Ousted Atlanta Fire Chief Kelvin Cochran Sues City After Termination Over Book Condemning Homosexuality

Ousted Atlanta Fire Chief Kelvin Cochran speaks at Abilene Baptist Church in Augusta, Georgia, on January 18, 2015. | (Photo: Courtesy of Abilene Baptist Church)

Attorneys for ousted Atlanta Fire Chief Kelvin Cochran filed a federal lawsuit against the city of Atlanta on Wednesday, claiming his termination violates his constitutional rights.

Cochran, a devout Christian, was fired by Atlanta Mayor Kasim Reed in January after seven years of service as Atlanta's fire chief, for sharing his faith in a self-published book and handing out copies to employees. His lawsuit against the city comes nearly one month after Alliance Defending Freedom attorneys filed a federal complaint with the Equal Employment Opportunity Commission on religious freedom grounds.

"Americans are guaranteed the freedom to live without fear of being fired because of their beliefs and thoughts," said ADF Senior Counsel David Cortman in a statement shared with The Christian Post. "The city of Atlanta is not above the Constitution and federal law. In America, a religious or ideological test cannot be used to fire a public servant."

The city has not yet publicly responded to Cochran's lawsuit; however, a city spokeswoman previously said it will defend Reed's decision to terminate Cochran "whether through the EEOC administrative process or in any other appropriate forum," according to

The case has sparked widespread debates about First Amendment rights, particularly regarding religious liberties. Cochran previously told CP that he believes his termination is proof of a growing threat on religious freedoms facing Christians and other people of faith.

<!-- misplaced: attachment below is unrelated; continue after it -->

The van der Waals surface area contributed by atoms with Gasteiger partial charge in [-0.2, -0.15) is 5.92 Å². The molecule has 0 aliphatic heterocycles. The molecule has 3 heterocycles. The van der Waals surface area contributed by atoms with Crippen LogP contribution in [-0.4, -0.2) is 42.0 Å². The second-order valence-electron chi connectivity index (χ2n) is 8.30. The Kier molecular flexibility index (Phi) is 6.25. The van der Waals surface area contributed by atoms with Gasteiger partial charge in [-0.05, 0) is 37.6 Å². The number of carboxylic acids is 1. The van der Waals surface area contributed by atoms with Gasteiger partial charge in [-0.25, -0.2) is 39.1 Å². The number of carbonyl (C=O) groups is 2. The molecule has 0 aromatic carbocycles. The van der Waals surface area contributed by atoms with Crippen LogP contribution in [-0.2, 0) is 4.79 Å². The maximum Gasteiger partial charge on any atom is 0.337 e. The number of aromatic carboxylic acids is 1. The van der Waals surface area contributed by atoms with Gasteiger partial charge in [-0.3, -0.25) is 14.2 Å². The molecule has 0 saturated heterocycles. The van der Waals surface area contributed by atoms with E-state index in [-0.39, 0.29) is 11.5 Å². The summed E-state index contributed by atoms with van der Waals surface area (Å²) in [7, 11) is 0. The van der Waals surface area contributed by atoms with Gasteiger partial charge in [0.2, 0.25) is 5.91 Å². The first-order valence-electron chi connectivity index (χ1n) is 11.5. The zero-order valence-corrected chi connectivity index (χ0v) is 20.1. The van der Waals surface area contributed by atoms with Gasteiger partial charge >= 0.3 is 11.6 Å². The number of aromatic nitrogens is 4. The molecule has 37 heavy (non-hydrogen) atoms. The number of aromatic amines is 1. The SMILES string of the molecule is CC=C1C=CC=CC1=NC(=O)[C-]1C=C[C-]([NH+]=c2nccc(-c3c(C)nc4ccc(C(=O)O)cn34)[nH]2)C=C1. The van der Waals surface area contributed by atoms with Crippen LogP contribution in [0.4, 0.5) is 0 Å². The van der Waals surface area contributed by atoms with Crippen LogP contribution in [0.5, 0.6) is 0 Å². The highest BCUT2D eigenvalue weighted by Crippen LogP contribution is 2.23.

In his 2013 book, Who Told You That You Are Naked?, Cochran calls homosexuality and lesbianism "sexual perversion" and "vulgar" and also likens it to "bestiality" and "pederasty."

In November, city officials said Cochran had violated policy by self-publishing his book and then handing it out to employees. Subsequently, he was suspended without pay and forced to undergo sensitivity training.

The book was brought to their attention when an AFRD member complained about Cochran distributing copies in the workplace. A city investigation determined Cochran had not discriminated against LGBT employees but he was fired anyway.

"Every American should be concerned about a government that thinks it can fire you because of what you believe," said ADF Senior Counsel Kevin Theriot. "If it can happen to Chief Cochran, a distinguished firefighter who attained the highest fire service position in the United States, it can happen to anybody."

Reed said previously that Cochran was not fired for his religious beliefs but rather "because he displayed bad judgment." He added that Cochran did not follow the correct protocol prior to writing the self-published book even though the former fire chief has said otherwise.

The city's ethics code requires a commissioner to get approval from the board of ethics prior to engaging in private activity for pay.

"I had legal permission to write the book from the city's ethics officer [Nina Hickson]," Cochran told CP in an exclusive interview. "[It] was through a verbal conversation, there was no documentation. … She said it was legal and I was authorized to write it and that she wanted a copy when I finish, after I told her what the book was going to be about."

Cochran said he was authorized to write the book during a five-minute phone conversation with Hickson.

"I had legal authority to write the book; however, she cannot remember that conversation," he said.

In a statement to CP, Hickson refuted these claims and cited the Atlanta City Code of Ordinances, Section 2-820 (d).

"The Atlanta's Ethics Code establishes the required approval process for City Commissioners who wish to engage in outside activities for pay," Hickson wrote in an email. "Consequently, I did not authorize Chief Cochran to write and publish the book, nor did I have the authority to do so."

Since his termination, Cochran has been overwhelmed by an outpouring of public support. Last month, hundreds of religious freedom advocates gathered for the "Standing for our Faith Rally" in the Georgia Capitol rotunda and they hand-delivered a petition with 50,000 signatures to Reed's office.

Faith Driven Consumers, an advocacy group representing 41 million Christians, has called on the mayor to reinstate Cochran as fire chief and also to apologize for his termination via its extinguish intolerance campaign, which has more than 10,000 signatures.

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